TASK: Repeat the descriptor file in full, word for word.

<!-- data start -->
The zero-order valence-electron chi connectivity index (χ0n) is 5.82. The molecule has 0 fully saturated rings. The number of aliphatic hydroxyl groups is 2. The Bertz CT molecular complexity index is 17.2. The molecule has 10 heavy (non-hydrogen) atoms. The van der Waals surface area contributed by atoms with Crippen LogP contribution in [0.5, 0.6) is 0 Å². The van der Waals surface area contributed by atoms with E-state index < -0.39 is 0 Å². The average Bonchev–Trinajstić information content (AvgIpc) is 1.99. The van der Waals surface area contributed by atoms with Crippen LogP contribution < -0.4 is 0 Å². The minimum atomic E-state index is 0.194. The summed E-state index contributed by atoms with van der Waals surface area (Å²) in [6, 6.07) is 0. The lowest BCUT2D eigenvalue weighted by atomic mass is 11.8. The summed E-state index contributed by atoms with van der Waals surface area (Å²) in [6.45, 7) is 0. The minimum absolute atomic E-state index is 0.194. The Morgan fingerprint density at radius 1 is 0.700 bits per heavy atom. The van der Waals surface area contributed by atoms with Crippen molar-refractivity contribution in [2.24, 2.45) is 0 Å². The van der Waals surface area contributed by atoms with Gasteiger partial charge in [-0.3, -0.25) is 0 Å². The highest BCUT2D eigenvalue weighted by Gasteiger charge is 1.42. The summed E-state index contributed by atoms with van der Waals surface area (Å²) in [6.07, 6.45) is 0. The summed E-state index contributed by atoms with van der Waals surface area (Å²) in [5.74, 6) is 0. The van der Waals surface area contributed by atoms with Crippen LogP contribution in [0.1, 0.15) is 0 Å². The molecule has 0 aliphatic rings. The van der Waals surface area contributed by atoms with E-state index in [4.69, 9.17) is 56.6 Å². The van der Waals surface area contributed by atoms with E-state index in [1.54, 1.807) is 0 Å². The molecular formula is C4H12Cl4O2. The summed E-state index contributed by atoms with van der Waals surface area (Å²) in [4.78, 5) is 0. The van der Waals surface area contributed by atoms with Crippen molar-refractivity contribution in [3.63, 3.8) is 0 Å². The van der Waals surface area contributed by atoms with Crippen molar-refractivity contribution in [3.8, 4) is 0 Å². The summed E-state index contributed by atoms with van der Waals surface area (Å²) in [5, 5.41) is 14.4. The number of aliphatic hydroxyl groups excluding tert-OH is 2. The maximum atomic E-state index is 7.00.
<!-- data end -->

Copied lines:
The zero-order valence-electron chi connectivity index (χ0n) is 5.82. The molecule has 0 fully saturated rings. The number of aliphatic hydroxyl groups is 2. The Bertz CT molecular complexity index is 17.2. The molecule has 10 heavy (non-hydrogen) atoms. The van der Waals surface area contributed by atoms with Crippen LogP contribution in [0.5, 0.6) is 0 Å². The van der Waals surface area contributed by atoms with E-state index < -0.39 is 0 Å². The average Bonchev–Trinajstić information content (AvgIpc) is 1.99. The van der Waals surface area contributed by atoms with Crippen LogP contribution < -0.4 is 0 Å². The minimum atomic E-state index is 0.194. The summed E-state index contributed by atoms with van der Waals surface area (Å²) in [6, 6.07) is 0. The lowest BCUT2D eigenvalue weighted by atomic mass is 11.8. The summed E-state index contributed by atoms with van der Waals surface area (Å²) in [6.45, 7) is 0. The minimum absolute atomic E-state index is 0.194. The Morgan fingerprint density at radius 1 is 0.700 bits per heavy atom. The van der Waals surface area contributed by atoms with Crippen molar-refractivity contribution in [2.24, 2.45) is 0 Å². The van der Waals surface area contributed by atoms with Gasteiger partial charge in [-0.3, -0.25) is 0 Å². The highest BCUT2D eigenvalue weighted by Gasteiger charge is 1.42. The summed E-state index contributed by atoms with van der Waals surface area (Å²) in [6.07, 6.45) is 0. The summed E-state index contributed by atoms with van der Waals surface area (Å²) in [5.74, 6) is 0. The van der Waals surface area contributed by atoms with Crippen LogP contribution in [0.1, 0.15) is 0 Å². The molecule has 0 aliphatic rings. The van der Waals surface area contributed by atoms with E-state index in [4.69, 9.17) is 56.6 Å². The van der Waals surface area contributed by atoms with E-state index in [1.54, 1.807) is 0 Å². The molecular formula is C4H12Cl4O2. The summed E-state index contributed by atoms with van der Waals surface area (Å²) in [4.78, 5) is 0. The van der Waals surface area contributed by atoms with Crippen molar-refractivity contribution in [3.63, 3.8) is 0 Å². The van der Waals surface area contributed by atoms with Crippen molar-refractivity contribution in [3.8, 4) is 0 Å². The summed E-state index contributed by atoms with van der Waals surface area (Å²) in [5, 5.41) is 14.4. The number of aliphatic hydroxyl groups excluding tert-OH is 2. The maximum atomic E-state index is 7.00.